Alonso and Bottas return from injury

The long-running saga surrounding Fernando Alonso’s testing accident appears to have finally come to a close, with the Spaniard putting to bed any final conspiracy theories during the FIA press conference on Thursday. He is now fully fit and ready to race once again, and it will be fascinating to see how the Spaniard fares on his McLaren return in Malaysia, the site of his first victory for the team back in 2007. Combined with Valtteri Bottas’ return from injury, the F1 field is ‘back to normal’ this weekend, which should help to improve the on-track spectacle.

Manor’s drive to get racing continues

Manor came under fire for failing to get its cars out on track in Australia, but the FIA cleared it of any wrongdoing after accepting that the team did all that it possibly could to take part in at least one of the weekend sessions. The team claims that it is in a far better position heading to Malaysia, meaning that we could see its cars finally get out on track. This by no means guarantees it will qualify for the race, but by simply getting Will Stevens and Roberto Merhi out in practice, the team’s remarkable comeback story will continue.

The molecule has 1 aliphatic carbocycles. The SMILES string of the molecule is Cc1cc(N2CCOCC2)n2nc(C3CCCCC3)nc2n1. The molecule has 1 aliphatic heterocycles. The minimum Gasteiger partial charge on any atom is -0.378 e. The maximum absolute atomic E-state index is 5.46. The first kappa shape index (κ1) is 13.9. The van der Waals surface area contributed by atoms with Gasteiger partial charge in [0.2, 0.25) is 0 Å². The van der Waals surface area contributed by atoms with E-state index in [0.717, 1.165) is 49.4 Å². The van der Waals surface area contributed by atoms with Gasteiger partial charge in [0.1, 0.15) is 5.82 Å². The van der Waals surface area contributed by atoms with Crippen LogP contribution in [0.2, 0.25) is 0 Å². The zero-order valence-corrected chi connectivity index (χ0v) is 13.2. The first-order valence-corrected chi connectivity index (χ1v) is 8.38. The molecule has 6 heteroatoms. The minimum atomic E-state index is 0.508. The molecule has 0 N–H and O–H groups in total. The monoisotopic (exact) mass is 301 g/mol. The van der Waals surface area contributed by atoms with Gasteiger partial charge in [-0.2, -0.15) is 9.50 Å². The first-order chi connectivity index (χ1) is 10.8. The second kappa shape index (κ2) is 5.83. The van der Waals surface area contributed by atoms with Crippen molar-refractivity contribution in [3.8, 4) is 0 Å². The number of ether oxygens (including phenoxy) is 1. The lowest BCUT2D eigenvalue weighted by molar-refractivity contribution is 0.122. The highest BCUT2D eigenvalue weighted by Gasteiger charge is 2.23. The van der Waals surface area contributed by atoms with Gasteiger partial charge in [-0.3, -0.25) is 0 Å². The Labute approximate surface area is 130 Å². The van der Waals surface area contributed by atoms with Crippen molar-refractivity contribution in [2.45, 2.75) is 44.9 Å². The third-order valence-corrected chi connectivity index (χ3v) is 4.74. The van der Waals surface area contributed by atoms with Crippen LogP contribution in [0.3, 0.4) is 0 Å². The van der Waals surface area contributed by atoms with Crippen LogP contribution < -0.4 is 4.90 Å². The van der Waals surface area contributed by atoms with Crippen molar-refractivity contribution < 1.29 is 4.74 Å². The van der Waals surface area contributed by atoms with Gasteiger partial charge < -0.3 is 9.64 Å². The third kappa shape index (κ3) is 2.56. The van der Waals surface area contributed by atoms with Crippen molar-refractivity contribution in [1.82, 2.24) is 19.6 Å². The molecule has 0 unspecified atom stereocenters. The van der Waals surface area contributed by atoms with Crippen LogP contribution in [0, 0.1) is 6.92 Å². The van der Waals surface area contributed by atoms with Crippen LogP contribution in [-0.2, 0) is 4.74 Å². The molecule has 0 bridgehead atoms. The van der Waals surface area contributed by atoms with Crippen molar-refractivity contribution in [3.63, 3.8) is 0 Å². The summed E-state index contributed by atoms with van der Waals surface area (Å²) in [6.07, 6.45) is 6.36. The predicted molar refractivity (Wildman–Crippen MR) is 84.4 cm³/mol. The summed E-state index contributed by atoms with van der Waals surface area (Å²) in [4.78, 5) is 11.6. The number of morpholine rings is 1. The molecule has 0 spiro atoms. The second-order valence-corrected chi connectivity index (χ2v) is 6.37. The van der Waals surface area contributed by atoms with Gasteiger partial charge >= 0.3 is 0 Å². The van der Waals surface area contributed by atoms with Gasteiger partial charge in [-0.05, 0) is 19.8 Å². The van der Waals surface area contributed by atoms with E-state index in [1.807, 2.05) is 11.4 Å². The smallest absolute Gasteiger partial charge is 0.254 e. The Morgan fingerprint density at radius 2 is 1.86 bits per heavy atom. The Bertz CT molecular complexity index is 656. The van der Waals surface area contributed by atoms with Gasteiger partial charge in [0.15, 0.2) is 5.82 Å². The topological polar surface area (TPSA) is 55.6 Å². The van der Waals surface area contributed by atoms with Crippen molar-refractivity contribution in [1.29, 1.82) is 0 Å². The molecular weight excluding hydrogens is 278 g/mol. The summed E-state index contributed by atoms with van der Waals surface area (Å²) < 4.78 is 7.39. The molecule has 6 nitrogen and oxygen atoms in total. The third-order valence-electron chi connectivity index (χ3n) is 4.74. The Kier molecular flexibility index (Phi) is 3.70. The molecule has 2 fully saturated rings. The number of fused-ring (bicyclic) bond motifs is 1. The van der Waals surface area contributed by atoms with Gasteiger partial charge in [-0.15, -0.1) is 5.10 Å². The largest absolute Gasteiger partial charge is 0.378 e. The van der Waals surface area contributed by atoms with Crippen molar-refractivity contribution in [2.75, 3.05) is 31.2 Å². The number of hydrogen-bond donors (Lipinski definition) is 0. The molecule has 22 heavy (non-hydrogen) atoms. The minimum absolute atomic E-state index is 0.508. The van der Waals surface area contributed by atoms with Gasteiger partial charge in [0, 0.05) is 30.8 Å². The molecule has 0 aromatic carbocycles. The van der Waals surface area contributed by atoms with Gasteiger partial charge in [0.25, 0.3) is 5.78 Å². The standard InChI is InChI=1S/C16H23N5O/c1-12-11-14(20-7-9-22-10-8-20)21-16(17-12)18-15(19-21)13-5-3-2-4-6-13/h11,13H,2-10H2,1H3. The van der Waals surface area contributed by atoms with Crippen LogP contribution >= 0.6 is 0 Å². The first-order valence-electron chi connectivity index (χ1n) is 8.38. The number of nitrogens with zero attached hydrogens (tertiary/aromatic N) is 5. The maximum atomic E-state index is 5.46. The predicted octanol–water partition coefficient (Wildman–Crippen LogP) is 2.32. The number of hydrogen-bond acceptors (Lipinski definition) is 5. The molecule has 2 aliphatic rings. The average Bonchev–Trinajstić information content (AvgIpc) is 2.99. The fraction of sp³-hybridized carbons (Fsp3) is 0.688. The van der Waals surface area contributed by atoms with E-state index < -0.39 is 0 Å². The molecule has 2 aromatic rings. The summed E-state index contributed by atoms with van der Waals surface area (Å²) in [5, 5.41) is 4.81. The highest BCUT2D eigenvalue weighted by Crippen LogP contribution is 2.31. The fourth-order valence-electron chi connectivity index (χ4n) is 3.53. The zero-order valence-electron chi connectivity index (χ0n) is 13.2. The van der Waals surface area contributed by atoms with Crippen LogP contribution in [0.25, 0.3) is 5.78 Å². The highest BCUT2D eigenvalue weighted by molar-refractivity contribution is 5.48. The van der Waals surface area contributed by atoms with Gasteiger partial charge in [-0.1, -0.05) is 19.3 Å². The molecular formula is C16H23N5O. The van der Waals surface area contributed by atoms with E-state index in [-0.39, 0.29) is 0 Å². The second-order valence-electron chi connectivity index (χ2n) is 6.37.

The gloves are off for Red Bull and Renault

Red Bull’s threat to quit F1 after just one disappointing race may smack of sour grapes, but in truth, there is some sense behind it. The engine-focused nature of F1 now means that any team with a dud engine stands little chance of working its way up the field, hence why Red Bull is so furious with Renault. The French marque has insisted that its engines are not the only problem, and even accused Red Bull of lying. With the bosses of each brand going head-to-head in the FIA press conference on Friday, you can expect sparks to fly: it’s good to know that Cyril Abiteboul already has his boxing gloves.